For a full account of my lecture at the Smithsonian please log on to a blog operated by three lovely ladies who are fans of the Washington Nationals. They were nice enough to bake me homemade cookies.
My next stop on the book tour is Philadelphia. I will be interviewed by Larry Platt at the Philadelphia Free Library at noon tomorrow, and then on Saturday I will be signing books at the Devon Barnes and Noble at 7 p.m.
Before Game 4 of the 1988 World Series I got the news that Mike Marshall couldn?t play because of a headache. I couldn?t believe my ears. This guy wasn?t going to play in the biggest game of his life because of a headache?
I decided at that point that we had to have a team meeting and get few things straightened out. I was gathering my players together and I don?t know what possessed me to do it but I turned on the TV while I was waiting for the players.
The pre game show was on, and when the players got together I really gave them a good ripping, and Mike Marshall was sitting in the middle of the circle.
I said, ?How can you tell me you can?t play in the World Series because of a headache?!?
I decided that I had to reinforce that we are going to win as a team no matter who played. I said, ?The fate of our ball club does not depend on one man. We are going to win with or without Mike Marshall.?
Just at that point a couple players interrupted me and pointed to the TV. It was Bob Costas standing on the field talking about us. Bob said that we were fielding the worst lineup in World Series history!
All I said was, ?Can you guys believe that??
I continued, ?Are you going to let him say that about you? What are you going to do about it??
That was all the motivation we needed. As my guys ran out of the locker room and on to the field they passed Bob and were hollering all sorts of curses.
Tim Belcher won that game 4-3 and we went on to win the series.
Tonight Bob is interviewing me at 92nd Street Y, which is a world renowned cultural center that holds numerous lectures of people who shape the world. I am honored to be invited.
Tomorrow I go to our Nation?s capitol. I speak at the Smithsonian at 7 p.m.
When Hall of Fame baseball coach Ron Maestri called me he said, "Tommy, every time I hear you talk you never fail to mention that we live in the greatest country in the world."
I said, "I sure do Ron."
He said, "Well then you definitely believe in the Constitution."
I said, "I sure do Ron."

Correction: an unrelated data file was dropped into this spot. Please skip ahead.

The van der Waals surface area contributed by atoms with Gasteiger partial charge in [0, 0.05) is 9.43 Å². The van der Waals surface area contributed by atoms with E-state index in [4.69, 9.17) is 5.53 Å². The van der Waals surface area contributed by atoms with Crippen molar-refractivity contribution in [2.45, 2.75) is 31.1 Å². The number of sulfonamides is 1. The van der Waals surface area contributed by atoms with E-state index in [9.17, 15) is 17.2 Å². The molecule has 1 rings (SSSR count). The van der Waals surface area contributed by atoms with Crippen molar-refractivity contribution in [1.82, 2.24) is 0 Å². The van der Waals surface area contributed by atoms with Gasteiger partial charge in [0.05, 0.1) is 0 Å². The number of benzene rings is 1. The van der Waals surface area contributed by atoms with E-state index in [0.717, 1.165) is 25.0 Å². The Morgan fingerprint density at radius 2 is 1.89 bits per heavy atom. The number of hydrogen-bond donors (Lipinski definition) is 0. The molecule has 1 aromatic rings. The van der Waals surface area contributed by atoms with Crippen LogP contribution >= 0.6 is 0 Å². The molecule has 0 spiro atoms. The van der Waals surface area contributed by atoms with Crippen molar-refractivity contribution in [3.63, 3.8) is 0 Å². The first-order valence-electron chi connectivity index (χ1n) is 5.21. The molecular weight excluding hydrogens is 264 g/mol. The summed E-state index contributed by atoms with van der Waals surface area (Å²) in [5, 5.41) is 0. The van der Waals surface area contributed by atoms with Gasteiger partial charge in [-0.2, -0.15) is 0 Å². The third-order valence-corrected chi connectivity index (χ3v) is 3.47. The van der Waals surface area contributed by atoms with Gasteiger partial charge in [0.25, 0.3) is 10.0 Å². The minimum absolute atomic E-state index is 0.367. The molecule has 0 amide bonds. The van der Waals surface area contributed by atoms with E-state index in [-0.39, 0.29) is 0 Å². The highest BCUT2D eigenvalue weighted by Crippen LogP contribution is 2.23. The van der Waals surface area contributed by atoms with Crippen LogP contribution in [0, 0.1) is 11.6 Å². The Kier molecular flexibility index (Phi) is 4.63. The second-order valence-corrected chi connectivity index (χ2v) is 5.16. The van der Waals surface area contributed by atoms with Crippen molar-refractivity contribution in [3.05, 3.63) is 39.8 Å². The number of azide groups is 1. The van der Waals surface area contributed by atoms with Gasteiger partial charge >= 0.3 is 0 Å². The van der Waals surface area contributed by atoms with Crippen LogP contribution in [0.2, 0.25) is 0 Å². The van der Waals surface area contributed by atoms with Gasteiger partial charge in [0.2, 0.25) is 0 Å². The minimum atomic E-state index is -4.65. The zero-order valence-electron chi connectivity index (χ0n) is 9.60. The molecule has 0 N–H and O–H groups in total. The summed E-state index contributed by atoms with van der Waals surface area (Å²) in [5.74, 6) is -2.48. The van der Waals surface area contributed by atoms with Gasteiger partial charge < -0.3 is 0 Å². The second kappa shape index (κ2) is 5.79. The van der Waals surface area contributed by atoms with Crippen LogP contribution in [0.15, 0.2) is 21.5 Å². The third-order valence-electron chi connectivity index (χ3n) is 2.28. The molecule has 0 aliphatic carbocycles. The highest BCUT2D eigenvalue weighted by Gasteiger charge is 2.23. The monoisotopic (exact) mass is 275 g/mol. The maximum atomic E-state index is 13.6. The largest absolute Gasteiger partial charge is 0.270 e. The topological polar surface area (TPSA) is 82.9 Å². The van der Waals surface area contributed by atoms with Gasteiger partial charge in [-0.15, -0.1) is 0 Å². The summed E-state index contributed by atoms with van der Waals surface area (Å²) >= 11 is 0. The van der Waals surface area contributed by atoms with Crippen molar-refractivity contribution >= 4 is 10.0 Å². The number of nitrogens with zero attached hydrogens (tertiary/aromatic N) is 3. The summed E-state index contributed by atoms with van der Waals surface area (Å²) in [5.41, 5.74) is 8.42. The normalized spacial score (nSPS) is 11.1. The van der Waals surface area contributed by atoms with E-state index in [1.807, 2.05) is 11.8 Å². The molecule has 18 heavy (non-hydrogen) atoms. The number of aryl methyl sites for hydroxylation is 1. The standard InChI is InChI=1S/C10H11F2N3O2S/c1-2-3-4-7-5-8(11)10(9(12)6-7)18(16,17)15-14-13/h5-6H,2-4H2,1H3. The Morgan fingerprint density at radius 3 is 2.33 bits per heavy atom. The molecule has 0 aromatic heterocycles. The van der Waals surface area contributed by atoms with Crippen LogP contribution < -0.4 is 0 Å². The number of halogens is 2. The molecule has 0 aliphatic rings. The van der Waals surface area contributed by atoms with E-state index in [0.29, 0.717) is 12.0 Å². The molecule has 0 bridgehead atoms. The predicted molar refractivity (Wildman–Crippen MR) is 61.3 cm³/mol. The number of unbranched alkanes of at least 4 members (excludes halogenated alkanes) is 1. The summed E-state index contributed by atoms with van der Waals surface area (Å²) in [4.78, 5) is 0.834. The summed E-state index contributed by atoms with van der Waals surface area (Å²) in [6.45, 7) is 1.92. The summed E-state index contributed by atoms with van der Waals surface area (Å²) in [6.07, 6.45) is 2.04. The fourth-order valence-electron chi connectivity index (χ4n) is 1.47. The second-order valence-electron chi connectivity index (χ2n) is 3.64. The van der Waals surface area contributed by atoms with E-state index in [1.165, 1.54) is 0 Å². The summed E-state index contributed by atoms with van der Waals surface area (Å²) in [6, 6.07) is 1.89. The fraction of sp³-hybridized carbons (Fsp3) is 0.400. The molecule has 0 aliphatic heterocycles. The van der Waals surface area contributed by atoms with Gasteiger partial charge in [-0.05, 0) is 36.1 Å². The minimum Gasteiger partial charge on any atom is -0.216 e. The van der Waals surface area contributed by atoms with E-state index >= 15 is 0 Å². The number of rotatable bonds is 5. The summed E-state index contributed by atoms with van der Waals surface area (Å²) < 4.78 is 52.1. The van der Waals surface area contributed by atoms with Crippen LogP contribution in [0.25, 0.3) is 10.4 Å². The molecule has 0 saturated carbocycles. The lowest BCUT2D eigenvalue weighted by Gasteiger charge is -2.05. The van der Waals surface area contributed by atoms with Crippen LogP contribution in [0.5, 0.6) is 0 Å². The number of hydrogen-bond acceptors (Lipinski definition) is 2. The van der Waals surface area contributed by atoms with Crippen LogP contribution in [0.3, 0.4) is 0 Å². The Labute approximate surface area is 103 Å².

He said, "Well then you definitely believe in free speech."
I said, "I sure do Ron."
He said, "Good, because you’re going to have to make one at the World War II Museum."
Last night I was the keynote speaker at the grand opening of an exhibit named "Duty, Honor, Country: When Baseball Went to War." This is a tremendous exhibit that documents the stories and sacrifices of the more than 4,000 athletes who served in the Armed Forces.
Joining me at the exhibit opening were Bob Feller, who served in the Navy, Johnny Pesky, who missed the 1943, ’44 and ’45 seasons fighting in WWII and Jerry "The Colonel" Coleman who was a Marine aviator in the Korean War.
I was drafted into the Army, and in fact I made the very last draft. It caused me to miss the 1946 and ’47 seasons, but it was an honor to serve my country.
Today I fly to New York and resume my book tour. I’ll be signing books at Barnes and Noble at Rockefeller Center on Monday, November 12 at 1 p.m. On Tuesday I’ll will be interviewed onstage by Bob Costas at 92nd Street Y at 8 p.m.
This morning I went to the Glendale Hilton to make a speech and receive an award. The breakfast was being held by the Disabled Veterans Alliance, and in attendance were about 400 Marines and soldiers who have just returned from Iraq, as well as disabled veterans. Those are my heroes. The men and women who so bravely risk their lives overseas for us, for our way of life and for our ideals.
The award was presented to me this year, but going forward is will be called the Tommy Lasorda Patriotism Award, and will be presented to a civilian who shows outstanding support to our troops and veterans. I am very honored and humbled to recieve this award. I want everybody to know that I will always support the Armed Forces. Nobody likes war, but we must do everything we can to support our troops.
Tonight I will speak at the Bobby Bragan Youth Foundation dinner in Dallas. Bobby is turning 90 years old, and I can’t wait to ask him what was served at the Last Supper. All kidding aside, Bobby is a good man and a great friend, and it is an honor to be there with him. Earl Weaver is being honored with the Lifetime Achievement Award, which is an award I have been honored with in the past. Also at the dinner will be Bobby Valentine, Lou Brock, Maury Wills, Dale Petroskey, **** Williams, Dan Jenkins and Dr. Bobby Brown.
At Last year’s dinner Willie Mays did something I have never seen before. He auctioned off all the clothes he was wearing: his suit, his wrist watch, his hat, everything. I think he raised about $25,000.
From Dallas I go to New Orleans for "When Baseball Went to War," an exhibit beginning today and running through March at the National World War II Museum. I’ll keep you updated about that speech tomorrow.
I want to make the fans aware that I will be signing copies of my new autobiography tonight at Barnes and Noble at the Grove. It starts at 7 p.m., and I hope you all come out and say hi.
Tomorrow, I will be signing books at Vroman’s Bookstore in Pasadena at 7 p.m.
There is a chapter online right now so if you have a second read it and come out and let me know what you think. I hope all of you who buy the book enjoy reading it as mch as I enjoyed living it.
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